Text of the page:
I’ve lost count of how many students have approached me for career advice. This is a little horrifying, since they tend to do so very late in their undergraduate or graduate training, when their more far thinking colleagues have already been planning their escape to the work world for years.
I’m being mildly facetious here. But I’ve often lamented the decline in our curricula of actual, measurable skills, most notably the two key skills sets of communication and analyis. Instead we have an entire pedagogical philosophy built upon regurgitation and grades. I’m not here to point fingers (today), only to point out that unfortunate fact.
I parenthetically point out above that these halcyon days of better preparedness are not directly known to me. In fact, I suspect that they have always been mythological. What has changed in the past few decades, though, is the level of competition for postgraduate opportunities and, commensurate, the number of avenues to increase one’s chances at capitalizing on such opportunities.
In recent years, I’ve been giving public presentations on strategies for young people to be more competitive in whatever job market in which they are invested (with a particular focus on the health sciences). For a taste of those lectures, visit the Deonandia Podcast, particularly this 2014 public talk.
One thing I always bring up during these presentations is the value of networking, and the value of social media in making networking easier. Pretty much all human resources professionals agree that building a solid professional network is critical for career building. By the time a job ad is posted, it’s often too late to win that job. Most people seem to get employed via networking rather than replying to ads. Forbes agrees, as does this NPR story.
For a young person unsure of his or her skills and without a lot of life experience, networking at a professional level can be a daunting affair. I would argue, however, that forcing oneself to find the courage and strength to approach strangers in a formal environment and to strike up poignant conversation that may eventually lead to a personal opportunity is a critical life skill to acquire. You do yourself no favours by avoiding or delaying that experience.
But it is difficult. And given the extroversion bar that must be exceeded to do it well and often, the field tends to be dominated by, well, assholes. I’ve reached a point in my life now where sometimes I’m the one with whom some people are eager to network. And I concur: overwhelmingly, those who approach me are brash, entitled men. Yes, they are almost always men.
I do see the eager, quiet others lurking on the periphery. They tend to be outvoiced by their brash competitors. And I suppose I could do more to reach out to the socially hesitant. But my point remains: there’s a skill here to be acquired, to learn to garner attention for oneself.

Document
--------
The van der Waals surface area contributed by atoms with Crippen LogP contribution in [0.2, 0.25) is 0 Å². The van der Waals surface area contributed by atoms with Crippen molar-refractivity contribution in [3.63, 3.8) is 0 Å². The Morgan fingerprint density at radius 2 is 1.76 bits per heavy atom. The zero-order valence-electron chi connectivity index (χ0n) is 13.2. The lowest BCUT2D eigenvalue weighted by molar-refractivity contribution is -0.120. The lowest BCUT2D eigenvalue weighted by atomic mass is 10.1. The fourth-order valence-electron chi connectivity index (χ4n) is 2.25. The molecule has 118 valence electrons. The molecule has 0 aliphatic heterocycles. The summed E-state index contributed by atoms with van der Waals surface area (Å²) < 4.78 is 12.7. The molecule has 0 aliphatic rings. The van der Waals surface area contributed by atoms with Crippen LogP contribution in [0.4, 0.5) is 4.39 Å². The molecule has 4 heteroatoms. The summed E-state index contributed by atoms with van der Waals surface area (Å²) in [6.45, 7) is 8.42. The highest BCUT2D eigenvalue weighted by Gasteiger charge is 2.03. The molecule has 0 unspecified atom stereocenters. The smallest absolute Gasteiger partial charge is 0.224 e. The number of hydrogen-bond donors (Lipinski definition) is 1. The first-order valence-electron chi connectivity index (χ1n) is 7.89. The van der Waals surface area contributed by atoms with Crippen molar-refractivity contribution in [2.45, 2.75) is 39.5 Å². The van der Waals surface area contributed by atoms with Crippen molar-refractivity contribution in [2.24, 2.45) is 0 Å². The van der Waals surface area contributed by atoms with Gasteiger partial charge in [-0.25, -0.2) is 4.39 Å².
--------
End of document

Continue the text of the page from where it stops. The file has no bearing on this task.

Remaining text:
So, to the extent that I have any expertise in this field (and I don’t really claim to have), what follows is a bit of advice for those students seeking to learn to “network” for career purposes.
Part 1 – Networking in Person
If you’re a studious science type, you probably don’t get out as much as, say the business students do. So where do you go to meet relevant people?
When I was a student, I did a few things that I look back on now to realize that they were actually quite wise choices. I joined many different university clubs –archery, karate, weightlifting, orienteering, etc. Your university years are the least busy years of your life, believe it or not. Your university is also your once in a lifetime location for accessing a wide variety of activities in one location. Take advantage of it. You will meet a wide variety of people in a comfortable, informal context.
Your university is also a nexus for education. I know, right? By this, I mean that important scholars from around the world are coming through your campus regularly, to give workshops, keynote addresses, and sometimes office hours. The bigger name speakers will also feature a reception (very often with free food and booze, so there’s that, too).
Look, you’ve already paid an exorbitant tuition. Take advantage of every educational opportunity your tuition affords you! Read the announcements posted around the campus and on the university website. Make the time to attend as many of those visiting scholars’ lectures as possible. And be sure to attend the networking event afterwards.
I recall fondly a visit from a CDC director. This fellow did it right. He insisted at his post-lecture reception that all attending students introduce themselves to him, just to make networking easier. That man was a hero. But he’s a rarity.